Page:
Hyderabad: Giving a breather to taxpayers, the task force on tax has recommended 10 per cent tax on the income in the range of Rs 5-10 lakh while mooting new slabs. However, this is still subject to the approval of Prime Minister Narendra Modi-led NDA government. The Central government is concerned over the falling revenues amid the economic slowdown.

According to reports, the task force has recommended five tax brackets of five per cent, 10 per cent, 20 per cent, 30 per cent and 35 per cent, against the prevailing structure of 5 per cent, 20 per cent and 30 per cent.

CBDT member Akilesh Ranjan-headed Direct Tax Code task force has recommended a new tax regime for salaried people. It has proposed dramatic changes to the 58-year-old Income Tax Act.

According to the latest proposal by the tax task force, salaried people with earnings between Rs. 5 lakh to Rs. 10 lakh per year may have to pay 10 per cent income tax (I-T). In addition to this, the tax task force has also made a proposal of 20 per cent tax on earnings between Rs.10 to Rs. 20 lakhs.

The existing income tax is five per cent on earnings between Rs 2.5lakh to Rs. 5 lakh and 30 per cent for an income of over Rs. 10 lakh.

Those earning an annual income up to Rs. 5 lakh, however, will get a rebate on the taxes paid, as was announced in the interim budget of 2019 by interim Finance Minister Piyush Goyal. This effectively means that those with an income of up to Rs. 5 lakh will be charged zero tax.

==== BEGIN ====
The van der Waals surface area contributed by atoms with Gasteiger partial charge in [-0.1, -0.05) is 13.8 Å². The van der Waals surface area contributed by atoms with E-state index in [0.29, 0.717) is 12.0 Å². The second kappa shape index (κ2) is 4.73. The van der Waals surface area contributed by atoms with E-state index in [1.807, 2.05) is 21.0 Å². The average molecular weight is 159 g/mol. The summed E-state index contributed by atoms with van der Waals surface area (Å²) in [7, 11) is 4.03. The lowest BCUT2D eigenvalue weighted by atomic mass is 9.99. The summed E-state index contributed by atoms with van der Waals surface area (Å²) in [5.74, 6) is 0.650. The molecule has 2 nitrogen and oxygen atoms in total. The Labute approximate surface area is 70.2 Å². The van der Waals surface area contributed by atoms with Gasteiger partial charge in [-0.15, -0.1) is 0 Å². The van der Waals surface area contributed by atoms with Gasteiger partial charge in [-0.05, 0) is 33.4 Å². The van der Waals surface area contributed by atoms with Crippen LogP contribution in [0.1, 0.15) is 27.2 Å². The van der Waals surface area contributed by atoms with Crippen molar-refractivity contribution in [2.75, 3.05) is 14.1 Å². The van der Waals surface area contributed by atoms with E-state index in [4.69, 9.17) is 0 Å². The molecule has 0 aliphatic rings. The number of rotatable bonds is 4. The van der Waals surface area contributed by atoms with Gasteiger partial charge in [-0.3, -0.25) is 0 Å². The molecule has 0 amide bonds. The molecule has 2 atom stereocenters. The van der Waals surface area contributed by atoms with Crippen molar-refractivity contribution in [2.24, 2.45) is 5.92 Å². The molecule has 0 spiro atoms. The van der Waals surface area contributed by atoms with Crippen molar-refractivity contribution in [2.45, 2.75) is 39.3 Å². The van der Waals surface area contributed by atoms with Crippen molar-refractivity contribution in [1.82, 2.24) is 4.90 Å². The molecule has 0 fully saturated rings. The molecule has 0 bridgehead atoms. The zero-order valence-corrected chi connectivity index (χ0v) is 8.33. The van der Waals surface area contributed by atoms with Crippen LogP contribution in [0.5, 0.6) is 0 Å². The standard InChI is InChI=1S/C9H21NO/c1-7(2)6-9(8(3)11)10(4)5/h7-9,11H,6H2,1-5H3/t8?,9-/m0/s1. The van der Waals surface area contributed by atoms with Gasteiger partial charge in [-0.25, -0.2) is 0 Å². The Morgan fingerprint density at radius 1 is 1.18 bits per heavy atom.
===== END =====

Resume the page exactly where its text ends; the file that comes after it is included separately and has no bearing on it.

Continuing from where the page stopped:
The task force submitted its report to Union Finance Minister Nirmala Sitharaman on August 19, but it has not been made public yet. According to sources, the panel has recommended that income tax for those earning above Rs. 20 lakh till Rs. 2 crores, continue to remain at the previous rate of 30 per cent.

The committee has reportedly proposed introducing a new top tax bracket of 35 per cent for the super-rich, that is those earning above Rs. 2 crore per year, and doing away with the surcharge.

The rationalisation in tax slabs has been proposed to boost consumption and revive the economy by putting more money in the pockets of the middle-income group. The panel has also recommended removal of dividend distribution tax and scrapping the minimum alternate tax. Further, it wants the government to avoid levying surcharges.

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